These are all labels that do, or have, been applied to me at one time or another. In the sense that they described how someone saw me at some point in time, I've been each one of these.

I will deny strenuously, however, that any of the labels have ever been me.

A label results from viewing the world using analysis, which literally means breaking down into pieces. It's a way of abstracting information, of grouping things together, of discarding all information except the one piece you want to focus on.

Analysis has benefits; it is the fundamental process involved in all modern scientific thought. In psychology, it is the process which allows professionals to match certain less-successful patterns of behavior with treatments that are particularly well-suited to change them.

But it also has drawbacks. The result of any abstraction when applied to a person is the discarding of part of what makes that person unique. In fact, that is the goal of abstraction, to group people together by saying that they're more alike than different. But it's often overlooked what is lost: the unique appreciation for that one person's existence, feelings, and experience.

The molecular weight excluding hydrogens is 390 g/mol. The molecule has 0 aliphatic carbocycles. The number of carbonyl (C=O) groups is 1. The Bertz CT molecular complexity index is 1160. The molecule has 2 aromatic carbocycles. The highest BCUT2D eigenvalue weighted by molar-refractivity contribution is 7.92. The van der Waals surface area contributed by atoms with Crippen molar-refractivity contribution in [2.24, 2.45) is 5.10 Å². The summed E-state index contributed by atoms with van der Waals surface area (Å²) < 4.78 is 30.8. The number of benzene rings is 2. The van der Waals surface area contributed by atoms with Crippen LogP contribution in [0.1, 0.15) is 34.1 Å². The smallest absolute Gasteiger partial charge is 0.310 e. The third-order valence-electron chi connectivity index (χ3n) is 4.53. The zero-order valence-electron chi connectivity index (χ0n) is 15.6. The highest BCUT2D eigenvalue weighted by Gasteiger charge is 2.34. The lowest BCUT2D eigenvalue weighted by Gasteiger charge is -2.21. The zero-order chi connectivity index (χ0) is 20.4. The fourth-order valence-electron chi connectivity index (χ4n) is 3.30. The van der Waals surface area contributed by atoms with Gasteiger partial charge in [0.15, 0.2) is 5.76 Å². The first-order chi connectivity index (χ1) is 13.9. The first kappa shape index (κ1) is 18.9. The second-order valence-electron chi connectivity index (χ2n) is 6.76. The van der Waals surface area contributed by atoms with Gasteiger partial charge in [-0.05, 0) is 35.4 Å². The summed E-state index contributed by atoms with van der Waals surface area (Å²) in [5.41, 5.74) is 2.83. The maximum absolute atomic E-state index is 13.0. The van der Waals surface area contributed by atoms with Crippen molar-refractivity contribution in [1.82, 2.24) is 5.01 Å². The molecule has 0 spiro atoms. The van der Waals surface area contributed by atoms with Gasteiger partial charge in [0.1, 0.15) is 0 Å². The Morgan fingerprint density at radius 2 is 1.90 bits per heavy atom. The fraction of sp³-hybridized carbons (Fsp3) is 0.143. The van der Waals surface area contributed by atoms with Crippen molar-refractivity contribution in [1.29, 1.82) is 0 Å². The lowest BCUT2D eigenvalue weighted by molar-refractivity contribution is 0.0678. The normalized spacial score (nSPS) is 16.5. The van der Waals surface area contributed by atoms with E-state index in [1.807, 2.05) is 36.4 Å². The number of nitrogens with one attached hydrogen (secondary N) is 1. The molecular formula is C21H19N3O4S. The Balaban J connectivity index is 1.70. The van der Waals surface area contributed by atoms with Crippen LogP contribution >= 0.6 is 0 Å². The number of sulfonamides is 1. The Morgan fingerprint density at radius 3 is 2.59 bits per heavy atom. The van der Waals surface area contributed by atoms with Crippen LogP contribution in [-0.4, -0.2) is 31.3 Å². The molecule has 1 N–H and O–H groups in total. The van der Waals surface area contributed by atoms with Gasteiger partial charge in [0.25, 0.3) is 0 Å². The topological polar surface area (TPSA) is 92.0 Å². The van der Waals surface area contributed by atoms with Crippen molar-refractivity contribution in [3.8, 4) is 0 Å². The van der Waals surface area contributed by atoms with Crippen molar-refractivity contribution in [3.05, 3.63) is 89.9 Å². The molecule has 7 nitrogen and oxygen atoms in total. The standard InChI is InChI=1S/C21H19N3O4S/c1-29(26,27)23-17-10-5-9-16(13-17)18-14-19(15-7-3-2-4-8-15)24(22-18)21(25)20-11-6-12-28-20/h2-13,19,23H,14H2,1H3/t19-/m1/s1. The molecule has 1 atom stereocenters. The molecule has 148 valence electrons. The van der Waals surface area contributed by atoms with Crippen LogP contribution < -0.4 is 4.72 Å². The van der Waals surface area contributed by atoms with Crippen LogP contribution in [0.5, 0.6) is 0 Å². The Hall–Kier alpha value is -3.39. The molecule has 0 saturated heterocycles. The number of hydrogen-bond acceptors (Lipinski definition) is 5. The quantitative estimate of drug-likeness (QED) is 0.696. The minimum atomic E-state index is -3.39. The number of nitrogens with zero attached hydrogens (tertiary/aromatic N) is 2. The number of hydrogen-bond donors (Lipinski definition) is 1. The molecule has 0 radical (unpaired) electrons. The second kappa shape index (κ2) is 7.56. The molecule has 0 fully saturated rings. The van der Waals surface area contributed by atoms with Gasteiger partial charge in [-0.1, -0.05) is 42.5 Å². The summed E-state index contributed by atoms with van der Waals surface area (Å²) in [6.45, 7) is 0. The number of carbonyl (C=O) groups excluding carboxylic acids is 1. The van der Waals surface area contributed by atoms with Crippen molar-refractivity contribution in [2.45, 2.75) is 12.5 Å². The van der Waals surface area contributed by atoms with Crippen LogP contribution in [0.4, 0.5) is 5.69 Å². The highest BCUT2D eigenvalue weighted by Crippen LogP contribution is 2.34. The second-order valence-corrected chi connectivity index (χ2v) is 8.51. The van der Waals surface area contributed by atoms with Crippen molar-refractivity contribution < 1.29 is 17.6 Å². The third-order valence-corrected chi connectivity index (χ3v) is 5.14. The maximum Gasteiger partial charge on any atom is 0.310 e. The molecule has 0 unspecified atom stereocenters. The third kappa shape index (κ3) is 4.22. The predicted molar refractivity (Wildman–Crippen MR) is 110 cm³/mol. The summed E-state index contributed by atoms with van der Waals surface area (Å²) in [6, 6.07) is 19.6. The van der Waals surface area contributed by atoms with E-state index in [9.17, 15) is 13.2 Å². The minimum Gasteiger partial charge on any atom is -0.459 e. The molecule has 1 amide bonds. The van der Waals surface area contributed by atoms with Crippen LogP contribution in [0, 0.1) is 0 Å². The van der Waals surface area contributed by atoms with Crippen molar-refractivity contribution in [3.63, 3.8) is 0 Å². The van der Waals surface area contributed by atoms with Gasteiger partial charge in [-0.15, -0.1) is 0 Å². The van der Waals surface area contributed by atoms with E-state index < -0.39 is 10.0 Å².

So, I would take the original question:

Who gets to say this is the rule but under these circumstances it is okay to break it and if you break it under any other circumstances you are a bad person?

and break it into two parts.

"Who gets to say this is the rule but under these circumstances it is okay to break it?" Each and every one of us. That's what being human is.

"Who gets to say ... if you break it under any other circumstances you are a bad person?" No one. There are no "bad people".